Jane Aiko Yamano, 38-year-old Nisei-Yonsei, was born in Los Angeles and moved to Japan at age 12 with her Japanese father and Sansei mother. At the time that her family moved to Japan, Jane’s Japanese was minimal, even though she attended Saturday Japanese school in Los Angeles. She was enrolled in the American School in Tokyo, which was largely English-speaking. She then graduated from Sophia University and went to beauty college, after which she went into business.

Ms. Yamano is now fluent in speaking, but limited in reading and writing Japanese. She recognizes the restrictions placed upon women in Japan, but her position as head of a beauty college gives her more authority than usual for a woman. She is a Japanese citizen, having been registered by her father, and is also a U.S. citizen, holding passports from both countries. She has now lived in Japan for over 25 years. (September 3, 2003)

Robert (Bob) Kiyoshi Okasaki
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Robert (Bob) Kiyoshi Okasaki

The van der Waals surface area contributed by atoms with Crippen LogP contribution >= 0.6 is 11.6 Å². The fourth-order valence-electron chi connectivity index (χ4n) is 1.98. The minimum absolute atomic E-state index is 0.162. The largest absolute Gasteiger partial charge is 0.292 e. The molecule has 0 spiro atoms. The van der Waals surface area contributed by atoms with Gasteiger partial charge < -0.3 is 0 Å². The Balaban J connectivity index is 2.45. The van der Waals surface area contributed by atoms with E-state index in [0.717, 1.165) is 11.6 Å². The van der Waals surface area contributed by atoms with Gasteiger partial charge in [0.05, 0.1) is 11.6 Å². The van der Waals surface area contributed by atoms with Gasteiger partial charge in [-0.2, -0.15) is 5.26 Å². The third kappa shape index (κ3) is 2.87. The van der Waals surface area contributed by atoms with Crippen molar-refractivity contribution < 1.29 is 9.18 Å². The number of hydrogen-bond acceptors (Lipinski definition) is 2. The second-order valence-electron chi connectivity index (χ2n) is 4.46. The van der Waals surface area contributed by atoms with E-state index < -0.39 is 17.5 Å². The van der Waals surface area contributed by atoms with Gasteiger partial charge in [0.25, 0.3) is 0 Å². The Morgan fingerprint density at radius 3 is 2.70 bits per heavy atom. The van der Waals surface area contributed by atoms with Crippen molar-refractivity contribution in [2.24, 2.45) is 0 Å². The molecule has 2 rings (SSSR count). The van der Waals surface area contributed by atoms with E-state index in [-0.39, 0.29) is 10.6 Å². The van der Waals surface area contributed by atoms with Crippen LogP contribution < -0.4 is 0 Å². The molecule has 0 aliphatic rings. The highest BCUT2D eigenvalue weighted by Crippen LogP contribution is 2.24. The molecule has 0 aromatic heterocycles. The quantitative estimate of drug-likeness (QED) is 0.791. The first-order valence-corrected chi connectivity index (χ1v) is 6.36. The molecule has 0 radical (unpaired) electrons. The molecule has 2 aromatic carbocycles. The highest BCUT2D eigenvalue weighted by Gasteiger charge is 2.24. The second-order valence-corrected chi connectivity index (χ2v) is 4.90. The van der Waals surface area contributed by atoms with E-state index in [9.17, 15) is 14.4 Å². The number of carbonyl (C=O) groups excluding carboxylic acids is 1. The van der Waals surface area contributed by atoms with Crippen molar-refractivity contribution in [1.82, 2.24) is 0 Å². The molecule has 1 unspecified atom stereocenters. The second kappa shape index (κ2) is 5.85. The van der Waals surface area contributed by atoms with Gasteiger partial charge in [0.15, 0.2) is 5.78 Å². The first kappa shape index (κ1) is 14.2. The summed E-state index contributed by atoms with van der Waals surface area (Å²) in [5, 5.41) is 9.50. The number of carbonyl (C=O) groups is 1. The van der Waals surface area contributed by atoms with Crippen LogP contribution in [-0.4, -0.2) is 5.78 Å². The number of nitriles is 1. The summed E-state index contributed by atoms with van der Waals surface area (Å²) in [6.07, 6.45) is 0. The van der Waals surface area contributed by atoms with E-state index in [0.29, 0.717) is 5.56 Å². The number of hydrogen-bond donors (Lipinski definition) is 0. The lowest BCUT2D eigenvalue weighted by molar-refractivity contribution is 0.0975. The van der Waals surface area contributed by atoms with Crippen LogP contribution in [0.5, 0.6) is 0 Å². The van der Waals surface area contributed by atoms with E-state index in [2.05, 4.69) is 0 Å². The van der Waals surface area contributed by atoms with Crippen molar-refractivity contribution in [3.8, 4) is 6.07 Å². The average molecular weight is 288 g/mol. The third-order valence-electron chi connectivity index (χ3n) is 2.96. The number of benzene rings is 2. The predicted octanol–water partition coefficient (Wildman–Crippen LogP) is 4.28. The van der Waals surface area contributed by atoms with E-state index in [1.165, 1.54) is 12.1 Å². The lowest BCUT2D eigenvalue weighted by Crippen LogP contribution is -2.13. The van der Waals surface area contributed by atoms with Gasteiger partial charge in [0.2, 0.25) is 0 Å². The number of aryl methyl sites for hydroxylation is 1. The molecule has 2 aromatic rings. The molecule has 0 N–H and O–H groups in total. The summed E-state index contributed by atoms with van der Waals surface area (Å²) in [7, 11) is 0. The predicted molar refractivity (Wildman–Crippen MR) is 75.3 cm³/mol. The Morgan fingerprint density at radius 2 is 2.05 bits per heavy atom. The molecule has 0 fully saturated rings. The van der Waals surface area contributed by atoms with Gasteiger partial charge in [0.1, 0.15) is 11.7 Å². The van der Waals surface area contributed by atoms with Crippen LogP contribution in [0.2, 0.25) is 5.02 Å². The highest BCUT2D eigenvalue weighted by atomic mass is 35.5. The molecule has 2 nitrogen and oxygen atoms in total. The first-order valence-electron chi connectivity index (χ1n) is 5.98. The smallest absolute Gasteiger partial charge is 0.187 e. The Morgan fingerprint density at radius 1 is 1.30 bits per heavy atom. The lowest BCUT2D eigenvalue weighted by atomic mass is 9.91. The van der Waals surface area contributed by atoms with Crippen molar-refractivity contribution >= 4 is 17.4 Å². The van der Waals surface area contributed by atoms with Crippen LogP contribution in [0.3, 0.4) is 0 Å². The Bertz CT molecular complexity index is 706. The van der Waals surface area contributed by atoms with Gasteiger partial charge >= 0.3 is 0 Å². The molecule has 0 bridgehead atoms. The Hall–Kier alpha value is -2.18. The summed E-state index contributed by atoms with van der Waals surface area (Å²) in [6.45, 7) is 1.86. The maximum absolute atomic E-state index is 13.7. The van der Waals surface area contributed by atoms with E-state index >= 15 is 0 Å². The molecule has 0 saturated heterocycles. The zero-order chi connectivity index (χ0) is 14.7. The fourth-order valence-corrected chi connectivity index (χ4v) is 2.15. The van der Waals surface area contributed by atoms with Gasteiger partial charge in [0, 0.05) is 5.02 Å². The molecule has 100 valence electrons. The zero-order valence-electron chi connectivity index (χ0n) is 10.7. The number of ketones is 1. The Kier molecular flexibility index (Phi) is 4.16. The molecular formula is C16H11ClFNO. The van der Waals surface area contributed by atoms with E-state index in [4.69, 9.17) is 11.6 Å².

Grandmother's influence on decision to go to Japan

(b.1942) Japanese American ceramist, who has lived in Japan for over 30 years.

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Masakatsu Jaime Ashimine Oshiro
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Masakatsu Jaime Ashimine Oshiro

A Possible Path towards Happiness… (Spanish)

(1958-2014) Former Bolivian Ambassador to Japan

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Masako Iino
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Masako Iino

What is Nikkei? (Japanese)

Tsuda College President, researcher of Nikkei history

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Masako Iino
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Masako Iino

Learning from Nikkei (Japanese)

Tsuda College President, researcher of Nikkei history

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James Hirabayashi
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James Hirabayashi

Nickname

(1926 - 2012) Scholar and professor of anthropology. Leader in the establishment of ethnic studies as an academic discipline

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James Hirabayashi
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James Hirabayashi

Little interaction with parents